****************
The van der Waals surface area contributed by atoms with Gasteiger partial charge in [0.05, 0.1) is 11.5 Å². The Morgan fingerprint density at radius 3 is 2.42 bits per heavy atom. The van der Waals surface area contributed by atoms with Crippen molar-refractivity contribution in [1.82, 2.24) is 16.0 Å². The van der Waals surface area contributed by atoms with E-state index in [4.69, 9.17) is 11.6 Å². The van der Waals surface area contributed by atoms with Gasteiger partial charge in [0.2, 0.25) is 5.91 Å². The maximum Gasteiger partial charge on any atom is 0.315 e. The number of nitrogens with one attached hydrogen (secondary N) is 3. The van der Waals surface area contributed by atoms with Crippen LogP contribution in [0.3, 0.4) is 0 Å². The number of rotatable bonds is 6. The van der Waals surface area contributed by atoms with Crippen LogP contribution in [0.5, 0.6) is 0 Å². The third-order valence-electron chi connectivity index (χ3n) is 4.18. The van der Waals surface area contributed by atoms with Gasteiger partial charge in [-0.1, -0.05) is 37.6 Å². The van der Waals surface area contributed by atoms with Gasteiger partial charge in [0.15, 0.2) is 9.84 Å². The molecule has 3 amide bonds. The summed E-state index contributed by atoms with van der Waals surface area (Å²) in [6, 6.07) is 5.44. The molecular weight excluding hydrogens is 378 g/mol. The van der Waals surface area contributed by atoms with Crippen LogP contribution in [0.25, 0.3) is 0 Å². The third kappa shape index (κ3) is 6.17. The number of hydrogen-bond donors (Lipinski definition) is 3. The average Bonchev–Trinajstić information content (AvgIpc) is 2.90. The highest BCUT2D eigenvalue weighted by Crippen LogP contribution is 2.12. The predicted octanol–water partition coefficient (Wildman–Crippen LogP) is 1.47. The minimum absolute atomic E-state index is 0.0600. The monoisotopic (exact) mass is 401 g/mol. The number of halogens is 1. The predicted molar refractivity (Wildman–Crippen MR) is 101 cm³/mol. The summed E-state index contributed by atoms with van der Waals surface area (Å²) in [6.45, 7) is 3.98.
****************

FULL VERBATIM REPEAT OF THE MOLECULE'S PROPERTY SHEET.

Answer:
The van der Waals surface area contributed by atoms with Gasteiger partial charge in [0.05, 0.1) is 11.5 Å². The Morgan fingerprint density at radius 3 is 2.42 bits per heavy atom. The van der Waals surface area contributed by atoms with Crippen molar-refractivity contribution in [1.82, 2.24) is 16.0 Å². The van der Waals surface area contributed by atoms with E-state index in [4.69, 9.17) is 11.6 Å². The van der Waals surface area contributed by atoms with Gasteiger partial charge in [0.2, 0.25) is 5.91 Å². The maximum Gasteiger partial charge on any atom is 0.315 e. The number of nitrogens with one attached hydrogen (secondary N) is 3. The van der Waals surface area contributed by atoms with Crippen LogP contribution in [0.3, 0.4) is 0 Å². The number of rotatable bonds is 6. The van der Waals surface area contributed by atoms with Crippen LogP contribution in [0.5, 0.6) is 0 Å². The third-order valence-electron chi connectivity index (χ3n) is 4.18. The van der Waals surface area contributed by atoms with Gasteiger partial charge in [-0.1, -0.05) is 37.6 Å². The van der Waals surface area contributed by atoms with Gasteiger partial charge in [0.15, 0.2) is 9.84 Å². The molecule has 3 amide bonds. The summed E-state index contributed by atoms with van der Waals surface area (Å²) in [6, 6.07) is 5.44. The molecular weight excluding hydrogens is 378 g/mol. The van der Waals surface area contributed by atoms with Crippen LogP contribution in [0.25, 0.3) is 0 Å². The third kappa shape index (κ3) is 6.17. The number of hydrogen-bond donors (Lipinski definition) is 3. The average Bonchev–Trinajstić information content (AvgIpc) is 2.90. The highest BCUT2D eigenvalue weighted by Crippen LogP contribution is 2.12. The predicted octanol–water partition coefficient (Wildman–Crippen LogP) is 1.47. The minimum absolute atomic E-state index is 0.0600. The monoisotopic (exact) mass is 401 g/mol. The number of halogens is 1. The predicted molar refractivity (Wildman–Crippen MR) is 101 cm³/mol. The summed E-state index contributed by atoms with van der Waals surface area (Å²) in [6.45, 7) is 3.98.